If you add images to your work, you need to make sure you are not breaking copyright law. Images that are not in the public domain are protected by copyright laws. Just because an image is online does not mean it's in the public domain. Images can still be protected by copyright, even if a creator or © is not clearly stated. In general, images used in a classroom presentation, for a scholarly lecture, or in an unpublished assigned paper, fall under the concept of or the Teach Act For a description of how this applies to instructors and to students, check out Colgate University's Digital Images and Copyright page.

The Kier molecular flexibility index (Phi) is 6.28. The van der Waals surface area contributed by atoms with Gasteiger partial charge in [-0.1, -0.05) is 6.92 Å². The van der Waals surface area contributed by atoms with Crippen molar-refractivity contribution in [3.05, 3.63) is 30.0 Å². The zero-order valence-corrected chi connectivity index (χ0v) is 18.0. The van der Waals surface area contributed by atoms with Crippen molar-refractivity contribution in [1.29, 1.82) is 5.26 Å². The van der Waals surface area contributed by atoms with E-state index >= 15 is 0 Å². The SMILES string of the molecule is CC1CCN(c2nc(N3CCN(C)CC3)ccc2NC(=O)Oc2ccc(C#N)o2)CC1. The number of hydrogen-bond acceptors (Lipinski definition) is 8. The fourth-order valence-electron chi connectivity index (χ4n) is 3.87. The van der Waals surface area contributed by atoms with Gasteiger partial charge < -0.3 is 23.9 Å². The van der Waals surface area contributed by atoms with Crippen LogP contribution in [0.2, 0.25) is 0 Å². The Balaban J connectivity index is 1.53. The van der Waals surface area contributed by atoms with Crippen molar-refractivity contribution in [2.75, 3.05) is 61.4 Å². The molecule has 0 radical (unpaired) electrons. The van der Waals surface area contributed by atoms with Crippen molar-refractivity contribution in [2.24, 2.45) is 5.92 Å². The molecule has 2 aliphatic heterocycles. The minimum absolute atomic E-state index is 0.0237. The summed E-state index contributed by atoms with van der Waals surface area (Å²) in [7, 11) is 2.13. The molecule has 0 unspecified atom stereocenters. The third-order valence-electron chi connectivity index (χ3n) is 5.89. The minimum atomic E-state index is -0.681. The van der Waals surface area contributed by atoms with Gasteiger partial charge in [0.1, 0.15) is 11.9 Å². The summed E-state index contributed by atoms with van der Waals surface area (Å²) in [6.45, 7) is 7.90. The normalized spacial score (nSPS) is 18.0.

The database has a citation tool that will generate a citation for the image in the style format of your choice (MLA, APA, Chicago).
Google's Image Search allows you to find large numbers of images. It is not, however, a depository for copyright-free images or images that are in the public domain. As a general rule, you should assume that all images found through a Google search are protected by copyright. The following sites provide information on how to find and cite images that can be used without copyright infringement.
Iiwi. [Photograph]. Retrieved from Encyclopædia Britannica ImageQuest.
APA citation example